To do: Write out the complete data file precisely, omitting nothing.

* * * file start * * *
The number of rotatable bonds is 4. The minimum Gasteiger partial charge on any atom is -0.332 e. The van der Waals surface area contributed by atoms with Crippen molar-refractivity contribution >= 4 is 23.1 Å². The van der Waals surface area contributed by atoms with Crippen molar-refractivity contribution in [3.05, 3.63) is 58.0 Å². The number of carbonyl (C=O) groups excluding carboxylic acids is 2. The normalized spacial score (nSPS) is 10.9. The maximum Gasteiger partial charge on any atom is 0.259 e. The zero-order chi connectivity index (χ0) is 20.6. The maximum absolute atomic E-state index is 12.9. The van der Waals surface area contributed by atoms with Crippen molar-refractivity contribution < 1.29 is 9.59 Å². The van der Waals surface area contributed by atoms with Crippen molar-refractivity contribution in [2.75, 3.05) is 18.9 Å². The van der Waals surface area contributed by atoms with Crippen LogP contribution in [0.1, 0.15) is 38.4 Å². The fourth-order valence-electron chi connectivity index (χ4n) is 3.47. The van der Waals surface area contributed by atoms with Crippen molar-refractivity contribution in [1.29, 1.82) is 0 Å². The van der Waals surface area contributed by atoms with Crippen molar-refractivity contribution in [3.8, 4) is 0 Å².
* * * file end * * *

The number of rotatable bonds is 4. The minimum Gasteiger partial charge on any atom is -0.332 e. The van der Waals surface area contributed by atoms with Crippen molar-refractivity contribution >= 4 is 23.1 Å². The van der Waals surface area contributed by atoms with Crippen molar-refractivity contribution in [3.05, 3.63) is 58.0 Å². The number of carbonyl (C=O) groups excluding carboxylic acids is 2. The normalized spacial score (nSPS) is 10.9. The maximum Gasteiger partial charge on any atom is 0.259 e. The zero-order chi connectivity index (χ0) is 20.6. The maximum absolute atomic E-state index is 12.9. The van der Waals surface area contributed by atoms with Crippen molar-refractivity contribution < 1.29 is 9.59 Å². The van der Waals surface area contributed by atoms with Crippen molar-refractivity contribution in [2.75, 3.05) is 18.9 Å². The van der Waals surface area contributed by atoms with Crippen LogP contribution in [0.1, 0.15) is 38.4 Å². The fourth-order valence-electron chi connectivity index (χ4n) is 3.47. The van der Waals surface area contributed by atoms with Crippen molar-refractivity contribution in [1.29, 1.82) is 0 Å². The van der Waals surface area contributed by atoms with Crippen molar-refractivity contribution in [3.8, 4) is 0 Å².